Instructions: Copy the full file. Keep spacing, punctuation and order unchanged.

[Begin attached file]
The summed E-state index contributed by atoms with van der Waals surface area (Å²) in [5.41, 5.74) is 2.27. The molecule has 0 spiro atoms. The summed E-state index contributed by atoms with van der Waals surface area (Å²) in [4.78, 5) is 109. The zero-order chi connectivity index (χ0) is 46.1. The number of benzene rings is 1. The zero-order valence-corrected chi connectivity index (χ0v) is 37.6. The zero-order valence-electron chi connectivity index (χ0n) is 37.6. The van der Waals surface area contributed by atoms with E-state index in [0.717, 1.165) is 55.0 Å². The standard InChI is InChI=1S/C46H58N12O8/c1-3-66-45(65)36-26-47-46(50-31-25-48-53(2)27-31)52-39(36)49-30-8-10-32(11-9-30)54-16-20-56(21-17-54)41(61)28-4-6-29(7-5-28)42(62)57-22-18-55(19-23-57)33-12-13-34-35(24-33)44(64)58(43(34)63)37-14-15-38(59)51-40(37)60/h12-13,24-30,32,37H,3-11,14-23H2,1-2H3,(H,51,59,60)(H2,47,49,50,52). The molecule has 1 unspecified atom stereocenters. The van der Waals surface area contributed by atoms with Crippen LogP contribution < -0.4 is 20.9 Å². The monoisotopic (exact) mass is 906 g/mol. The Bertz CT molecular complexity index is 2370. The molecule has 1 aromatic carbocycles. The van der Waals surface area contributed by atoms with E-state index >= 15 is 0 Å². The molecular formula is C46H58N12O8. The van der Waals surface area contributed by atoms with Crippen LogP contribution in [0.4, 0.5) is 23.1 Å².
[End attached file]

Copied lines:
The summed E-state index contributed by atoms with van der Waals surface area (Å²) in [5.41, 5.74) is 2.27. The molecule has 0 spiro atoms. The summed E-state index contributed by atoms with van der Waals surface area (Å²) in [4.78, 5) is 109. The zero-order chi connectivity index (χ0) is 46.1. The number of benzene rings is 1. The zero-order valence-corrected chi connectivity index (χ0v) is 37.6. The zero-order valence-electron chi connectivity index (χ0n) is 37.6. The van der Waals surface area contributed by atoms with E-state index in [0.717, 1.165) is 55.0 Å². The standard InChI is InChI=1S/C46H58N12O8/c1-3-66-45(65)36-26-47-46(50-31-25-48-53(2)27-31)52-39(36)49-30-8-10-32(11-9-30)54-16-20-56(21-17-54)41(61)28-4-6-29(7-5-28)42(62)57-22-18-55(19-23-57)33-12-13-34-35(24-33)44(64)58(43(34)63)37-14-15-38(59)51-40(37)60/h12-13,24-30,32,37H,3-11,14-23H2,1-2H3,(H,51,59,60)(H2,47,49,50,52). The molecule has 1 unspecified atom stereocenters. The van der Waals surface area contributed by atoms with Crippen LogP contribution < -0.4 is 20.9 Å². The monoisotopic (exact) mass is 906 g/mol. The Bertz CT molecular complexity index is 2370. The molecule has 1 aromatic carbocycles. The van der Waals surface area contributed by atoms with E-state index >= 15 is 0 Å². The molecular formula is C46H58N12O8. The van der Waals surface area contributed by atoms with Crippen LogP contribution in [0.4, 0.5) is 23.1 Å².